Perhaps it was the pleasure we derived from slamming through six speeds of Mopar that shortened the life of its clutch. Or perhaps we loaned the car to the wrong guy for a long weekend. Our money was on the latter, literally. Vehicle Testing Manager Mike Schmidt sighed, "As we walked up to the Challenger an ominous stench of clutch was the first sign of trouble. So we fired it up. We let out the clutch pedal and felt a significant judder at the engagement point. This wasn't good. It was still drivable but clearly upset. There was only one way to get to the bottom of this. Pull the clutch." Upon doing so we found suspicious heat scarring on the pressure plate and flywheel. Somebody rode the clutch, a lot. In the end our new clutch assembly cost us eight days, $1,800 and a friend. Other notable expenses resulted from regularly scheduled maintenance every 12,000 miles.
Total Body Repair Costs: None
Total Routine Maintenance Costs (over 15 months): $399.90
Additional Maintenance Costs: $1,765.27 for a new clutch assembly
Warranty Repairs: None
Non-Warranty Repairs: Clutch replacement, seat adjuster knob replacement
Scheduled Dealer Visits: 4
Unscheduled Dealer Visits: 1
Days Out of Service: 8 waiting for parts to arrive
Breakdowns Stranding Driver: None
Performance and Fuel Economy
We didn't waste much time putting our new 2009 Dodge Challenger to work. Just a week after acquiring the R/T we'd already accumulated 1,200 miles, which primed it for preliminary testing. The results confirmed our wise choice of an R/T over the SRT8.
Compared to the SRT8 our R/T gave up just 0.3 second in a straight line and paced its big-displacement brother in all other categories. Our R/T reached 60 mph from a stop in 5.5 seconds (5.3 seconds with 1 foot of rollout) and crossed the quarter-mile in 13.9 seconds at 103.2 mph. Chief Road Test Editor Chris Walton chuckled, "Love the '60s soundtrack! It's a bit tricky to get off the line without lighting the skinny rear tires. Best technique was to practically bog it out of the hole, then go to WOT ASAP. Shifter requires a deliberate hand but works with precision."
When the time came to stop, the Dodge needed 128 feet to do so from 60 mph, average for the class. Dynamic tests were better than average. The Challenger generated 0.83g of lateral grip on the skid pad and its quickest slalom pass was 64.7 mph. Our R/T showed no significant performance changes between the beginning and end of its long-term test.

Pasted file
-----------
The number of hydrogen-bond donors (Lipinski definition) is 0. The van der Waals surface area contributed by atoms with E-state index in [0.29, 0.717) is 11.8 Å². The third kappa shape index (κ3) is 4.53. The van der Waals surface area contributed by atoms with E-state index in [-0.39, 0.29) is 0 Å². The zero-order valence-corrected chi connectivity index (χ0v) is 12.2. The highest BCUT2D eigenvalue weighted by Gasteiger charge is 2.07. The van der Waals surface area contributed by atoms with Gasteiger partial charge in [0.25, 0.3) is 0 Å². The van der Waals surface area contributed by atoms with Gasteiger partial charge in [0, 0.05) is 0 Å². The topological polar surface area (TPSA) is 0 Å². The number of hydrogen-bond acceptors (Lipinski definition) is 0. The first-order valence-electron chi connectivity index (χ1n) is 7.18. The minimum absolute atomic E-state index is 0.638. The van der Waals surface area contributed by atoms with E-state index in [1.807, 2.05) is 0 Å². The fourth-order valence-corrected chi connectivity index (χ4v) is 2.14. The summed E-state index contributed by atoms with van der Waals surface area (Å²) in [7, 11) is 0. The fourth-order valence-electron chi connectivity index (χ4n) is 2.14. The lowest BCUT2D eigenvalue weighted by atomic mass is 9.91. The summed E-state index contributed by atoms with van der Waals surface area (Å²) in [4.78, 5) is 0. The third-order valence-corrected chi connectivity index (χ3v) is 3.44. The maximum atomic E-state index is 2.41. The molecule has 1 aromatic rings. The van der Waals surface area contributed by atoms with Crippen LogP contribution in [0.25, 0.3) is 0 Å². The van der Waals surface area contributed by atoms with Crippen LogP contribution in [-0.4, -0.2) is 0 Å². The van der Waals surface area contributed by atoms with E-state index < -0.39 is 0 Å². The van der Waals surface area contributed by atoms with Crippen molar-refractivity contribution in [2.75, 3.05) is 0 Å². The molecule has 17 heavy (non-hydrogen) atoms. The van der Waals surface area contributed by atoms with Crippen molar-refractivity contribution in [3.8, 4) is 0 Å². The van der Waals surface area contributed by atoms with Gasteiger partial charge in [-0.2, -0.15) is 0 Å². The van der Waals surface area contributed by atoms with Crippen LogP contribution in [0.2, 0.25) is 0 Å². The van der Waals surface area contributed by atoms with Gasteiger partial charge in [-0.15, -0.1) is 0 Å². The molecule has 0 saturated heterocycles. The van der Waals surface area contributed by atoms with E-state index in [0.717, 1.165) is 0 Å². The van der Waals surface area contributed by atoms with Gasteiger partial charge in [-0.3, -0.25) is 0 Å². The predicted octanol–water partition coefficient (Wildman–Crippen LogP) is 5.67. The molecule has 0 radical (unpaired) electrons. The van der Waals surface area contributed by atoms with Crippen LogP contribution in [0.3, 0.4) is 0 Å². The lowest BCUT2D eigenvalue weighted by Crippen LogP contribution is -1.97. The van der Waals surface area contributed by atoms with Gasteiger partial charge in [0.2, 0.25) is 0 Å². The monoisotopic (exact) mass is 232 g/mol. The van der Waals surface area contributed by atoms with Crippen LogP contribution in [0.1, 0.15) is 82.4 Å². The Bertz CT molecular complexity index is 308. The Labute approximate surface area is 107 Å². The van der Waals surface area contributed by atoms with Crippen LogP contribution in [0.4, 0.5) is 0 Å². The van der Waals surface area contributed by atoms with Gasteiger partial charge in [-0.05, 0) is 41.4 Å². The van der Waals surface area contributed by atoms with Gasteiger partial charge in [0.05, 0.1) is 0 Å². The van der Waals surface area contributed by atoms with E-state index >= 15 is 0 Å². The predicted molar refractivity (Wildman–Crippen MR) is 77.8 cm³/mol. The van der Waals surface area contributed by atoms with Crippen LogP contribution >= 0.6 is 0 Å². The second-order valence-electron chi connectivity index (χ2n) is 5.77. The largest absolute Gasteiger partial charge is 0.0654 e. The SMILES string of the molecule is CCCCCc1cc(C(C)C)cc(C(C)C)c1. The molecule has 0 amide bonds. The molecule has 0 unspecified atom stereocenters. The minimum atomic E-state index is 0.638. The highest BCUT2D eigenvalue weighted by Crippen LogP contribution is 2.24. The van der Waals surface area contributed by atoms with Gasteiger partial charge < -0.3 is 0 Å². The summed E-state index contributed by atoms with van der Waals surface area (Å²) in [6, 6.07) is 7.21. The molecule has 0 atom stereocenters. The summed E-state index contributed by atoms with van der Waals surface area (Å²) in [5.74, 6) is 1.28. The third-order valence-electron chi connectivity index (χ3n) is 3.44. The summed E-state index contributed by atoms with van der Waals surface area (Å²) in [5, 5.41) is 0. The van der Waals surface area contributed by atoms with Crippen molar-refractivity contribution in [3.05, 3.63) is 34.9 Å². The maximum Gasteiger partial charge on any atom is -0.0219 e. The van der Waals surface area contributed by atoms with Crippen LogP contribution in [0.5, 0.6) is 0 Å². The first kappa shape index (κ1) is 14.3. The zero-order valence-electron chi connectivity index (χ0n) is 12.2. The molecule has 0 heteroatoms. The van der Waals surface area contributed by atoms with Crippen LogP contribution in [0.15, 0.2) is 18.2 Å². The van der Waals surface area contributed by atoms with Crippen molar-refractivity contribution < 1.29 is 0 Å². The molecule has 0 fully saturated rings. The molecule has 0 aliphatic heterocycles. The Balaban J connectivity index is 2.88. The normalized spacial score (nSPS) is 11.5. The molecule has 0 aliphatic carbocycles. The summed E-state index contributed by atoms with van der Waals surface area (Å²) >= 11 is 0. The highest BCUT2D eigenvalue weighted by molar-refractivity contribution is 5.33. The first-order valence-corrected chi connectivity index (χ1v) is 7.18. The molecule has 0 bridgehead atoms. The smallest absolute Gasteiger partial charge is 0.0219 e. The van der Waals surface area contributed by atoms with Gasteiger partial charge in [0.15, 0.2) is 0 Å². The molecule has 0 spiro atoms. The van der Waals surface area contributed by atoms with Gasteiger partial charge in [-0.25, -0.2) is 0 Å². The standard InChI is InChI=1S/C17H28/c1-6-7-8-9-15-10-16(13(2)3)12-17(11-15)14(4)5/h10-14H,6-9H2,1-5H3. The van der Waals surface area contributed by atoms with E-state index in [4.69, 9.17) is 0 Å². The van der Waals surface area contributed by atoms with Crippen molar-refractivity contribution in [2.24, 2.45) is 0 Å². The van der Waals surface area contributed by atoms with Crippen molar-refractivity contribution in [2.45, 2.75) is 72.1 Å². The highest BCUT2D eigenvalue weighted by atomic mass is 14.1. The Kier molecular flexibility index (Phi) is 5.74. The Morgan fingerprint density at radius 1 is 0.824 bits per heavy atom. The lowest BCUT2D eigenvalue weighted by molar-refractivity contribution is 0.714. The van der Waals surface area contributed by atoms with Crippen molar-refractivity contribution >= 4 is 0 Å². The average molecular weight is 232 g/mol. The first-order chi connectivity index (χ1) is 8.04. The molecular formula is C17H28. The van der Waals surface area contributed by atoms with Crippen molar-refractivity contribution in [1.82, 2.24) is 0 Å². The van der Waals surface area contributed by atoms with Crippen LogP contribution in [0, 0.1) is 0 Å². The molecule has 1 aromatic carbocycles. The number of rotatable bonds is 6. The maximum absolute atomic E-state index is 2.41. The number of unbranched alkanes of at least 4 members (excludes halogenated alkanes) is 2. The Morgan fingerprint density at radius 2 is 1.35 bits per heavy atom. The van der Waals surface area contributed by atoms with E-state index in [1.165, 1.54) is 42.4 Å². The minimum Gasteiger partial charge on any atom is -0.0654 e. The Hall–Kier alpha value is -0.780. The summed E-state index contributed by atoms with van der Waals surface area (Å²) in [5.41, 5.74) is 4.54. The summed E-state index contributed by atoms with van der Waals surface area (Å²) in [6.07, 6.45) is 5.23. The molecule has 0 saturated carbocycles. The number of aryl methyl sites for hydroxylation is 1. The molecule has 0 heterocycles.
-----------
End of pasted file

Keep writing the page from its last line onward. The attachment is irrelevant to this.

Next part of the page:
Best Fuel Economy: 26.4 mpg
Worst Fuel Economy: 10.3 mpg
Average Fuel Economy: 17.7 mpg
We didn't know what to expect when it came time to sell the Challenger. We purchased the Dodge 18 months earlier for $34,600 and now attempted to sell it in an unfriendly resale market. When we plugged its vitals into Edmunds TMV® Calculator we were surprised to find that, with almost 27K on the ticker, our Challenger still held a private-party resale value of $29,100. But the market wouldn't allow us to sell at this price.
Our initial asking price for the 2009 Dodge Challenger was just above TMV, at $29,900. Nobody called for more than a week. We lowered it by $1,000 and the phone rang immediately. Further negotiation brought the final sale price to $27,500. This value was notable in that it marked a mere 21 percent depreciation from our original purchase price. Not bad at all considering the questionable used car market of the time.
True Market Value at service end: $29,100
What it sold for: $27,500
Depreciation: $7,100 or 21% of original paid price
Final Odometer Reading: 26,800
We feared the massive proportions of our Challenger might hurt its popularity. We feared the same for opting against the SRT8. We were wrong on both accounts. This was one of the more popular cars we've tested, regularly more so than the new Camaro.
With the exception of premature clutch devastation, for which we can't knock the car, the 2009 Dodge Challenger held its own in the durability department. And we put it through the ringer. Fun and reliable are two awfully important descriptors when shopping for a car. Our R/T delivered these convincingly. The Challenger hoped to keep Dodge afloat and it was a good start. Time would prove it wasn't quite enough. But don't blame the Challenger. This was a great car.
Edmunds purchased this vehicle for the purposes of evaluation.